This is just taking things too far. It’s scary to watch and it makes me really wonder about the general mental instability of people sometimes. It’s one thing to rant to your friends or family in private, but it’s entirely another thing to do it on a public board where the whole world can read it. I mean, your family, friends, work colleagues, neighbours, your BOSS can see that. It’s never going to reflect well.

Not only that, but it makes us all look bad. If you can’t think about your own reputation then you should at least try to think about the reputation of the industry you are part of.

I really don’t have much more to say to folks except this:


I’m gonna go and bang my head against a wall for a bit and bemoan the fact that I’m not as good as Keats, but I shall leave you with a link to the website the author has set up for the protagonist of his book. If nothing else, it’s worth a look but don’t tell him I sent you. 😛

Until next time.

Love, etc




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7 responses to “It’s not Keats

  1. Pingback: Not Keats – but just a little unstable | clairewriteswords

  2. Pingback: The Ballad of Stephan J Harper – Part 1 | clairewriteswords

  3. Claire, please do use this as case study!

    I’m also an ex-professor, now I write freelance (full time freelance) and i am also a CRITIC, – but i also dabble around as an amateur filmmaker.

    I just read Stephan’s rant on the other site Tidbits, and now i see he’s attacking you here! Such appalling behaviour – seriously.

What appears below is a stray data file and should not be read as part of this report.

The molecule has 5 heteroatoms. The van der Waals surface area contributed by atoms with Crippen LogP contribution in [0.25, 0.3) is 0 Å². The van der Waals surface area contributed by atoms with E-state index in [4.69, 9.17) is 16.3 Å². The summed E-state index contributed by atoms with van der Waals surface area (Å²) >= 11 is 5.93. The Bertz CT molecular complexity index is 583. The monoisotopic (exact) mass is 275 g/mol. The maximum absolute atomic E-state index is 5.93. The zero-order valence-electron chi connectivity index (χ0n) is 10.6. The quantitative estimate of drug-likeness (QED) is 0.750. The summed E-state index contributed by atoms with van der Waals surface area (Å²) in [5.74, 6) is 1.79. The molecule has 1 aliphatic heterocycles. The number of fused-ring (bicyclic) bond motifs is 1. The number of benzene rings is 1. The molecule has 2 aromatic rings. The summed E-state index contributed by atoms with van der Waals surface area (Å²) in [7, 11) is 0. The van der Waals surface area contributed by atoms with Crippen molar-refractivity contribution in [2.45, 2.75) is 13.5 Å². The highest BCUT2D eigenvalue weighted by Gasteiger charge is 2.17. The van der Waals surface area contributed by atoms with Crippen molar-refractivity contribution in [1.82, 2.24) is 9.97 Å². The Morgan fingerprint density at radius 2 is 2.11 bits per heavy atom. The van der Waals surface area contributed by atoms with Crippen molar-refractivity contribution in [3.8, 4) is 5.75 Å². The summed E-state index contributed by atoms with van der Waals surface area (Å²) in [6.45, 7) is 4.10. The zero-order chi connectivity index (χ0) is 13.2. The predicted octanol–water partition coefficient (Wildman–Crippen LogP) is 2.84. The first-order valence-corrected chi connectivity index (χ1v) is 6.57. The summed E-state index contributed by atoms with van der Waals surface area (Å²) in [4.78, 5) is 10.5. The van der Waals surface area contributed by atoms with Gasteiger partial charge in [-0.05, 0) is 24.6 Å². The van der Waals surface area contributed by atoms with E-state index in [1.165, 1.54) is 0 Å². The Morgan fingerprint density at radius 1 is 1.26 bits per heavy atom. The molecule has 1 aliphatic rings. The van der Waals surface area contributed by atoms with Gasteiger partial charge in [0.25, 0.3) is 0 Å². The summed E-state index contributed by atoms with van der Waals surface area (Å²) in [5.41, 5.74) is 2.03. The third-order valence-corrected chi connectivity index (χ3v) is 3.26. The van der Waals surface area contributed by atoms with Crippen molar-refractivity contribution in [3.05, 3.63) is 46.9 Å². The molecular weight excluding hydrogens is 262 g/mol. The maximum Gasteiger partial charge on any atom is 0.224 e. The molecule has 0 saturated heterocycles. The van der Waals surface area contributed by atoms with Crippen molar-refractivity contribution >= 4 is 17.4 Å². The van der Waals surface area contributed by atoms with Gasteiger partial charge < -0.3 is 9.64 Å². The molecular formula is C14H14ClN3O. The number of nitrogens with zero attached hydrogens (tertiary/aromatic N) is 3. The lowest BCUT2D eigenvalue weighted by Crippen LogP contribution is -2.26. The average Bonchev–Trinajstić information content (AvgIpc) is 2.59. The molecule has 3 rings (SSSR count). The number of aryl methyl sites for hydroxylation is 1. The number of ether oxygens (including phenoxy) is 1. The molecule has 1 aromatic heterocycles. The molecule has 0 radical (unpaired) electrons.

Quite a few people on the original Tidbits thread, especially one named “Dani”, tried educating Stephan that a review is an OPINION and such, it is SUCJECTIVE. It therefore cannot be “right” or “wrong”, “a lie” or a “truth”! A critique/review is simply how the critic saw the piece of writing.

    I know this as a critic. And thank God, I know this even more as a filmmaker.

    As a content creator for the masses, like Stephan is, it’s impertinent we know that a review cannot be “dishonest”, it can only reflect what the reviewer felt. It is 100% subjective, and true to the reviewer’s feelings. The creator’s intended audience in general knows they might not share the same views as these critics.

    And unless you can prove the critic had it in for you (maybe he smsed his personal hatred for you to his BFF who happens to be your neighbour’s boyfriend’s aunt’s teacher’s gardener) – you really have no right to label a review/critique as “unfair” or “biased”, even if you feel in your bones it might be! Why? Coz you don’t have proof of this.

    Unfortunately, despite several attempts at trying to educate him, Stephan just can’t understand this concept. That’s where all his rants are coming from.

    PS – if you decide to publish this comment, I hope he doesn’t come tearing each of my sentences up and deciphering the grammar and vocab in them. Hope he understands writing online comments isn’t really my job. And it shouldnt be his.

  4. I like what Chekov had to say on this subject:

    Critical articles, even the unjust, abusive kind, are usually met with a silent bow. Such is literary etiquette. Answering back goes against custom, and anyone who indulges in it is justly accused of excessive vanity. … The fate of literature (both major and minor) would be a pitiful one if it were at the mercy of personal opinions. Point number one. And number two, there is no police force in existence that can consider itself competent in matters of literature. I agree that we can’t do without the muzzle or the stick, because sharpers ooze their way into literature just as anywhere else. But no matter how hard you try, you won’t come up with a better police force for literature than criticism and the author’s own conscience. People have been at it since the beginning of creation, but they’ve invented nothing better. — To Maria Kiselyova, January 14, 1887

  5. And all critics should be required to learn this:

    I learned long ago, never to wrestle with a pig. You get dirty, and besides, the pig likes it. — George Bernard Shaw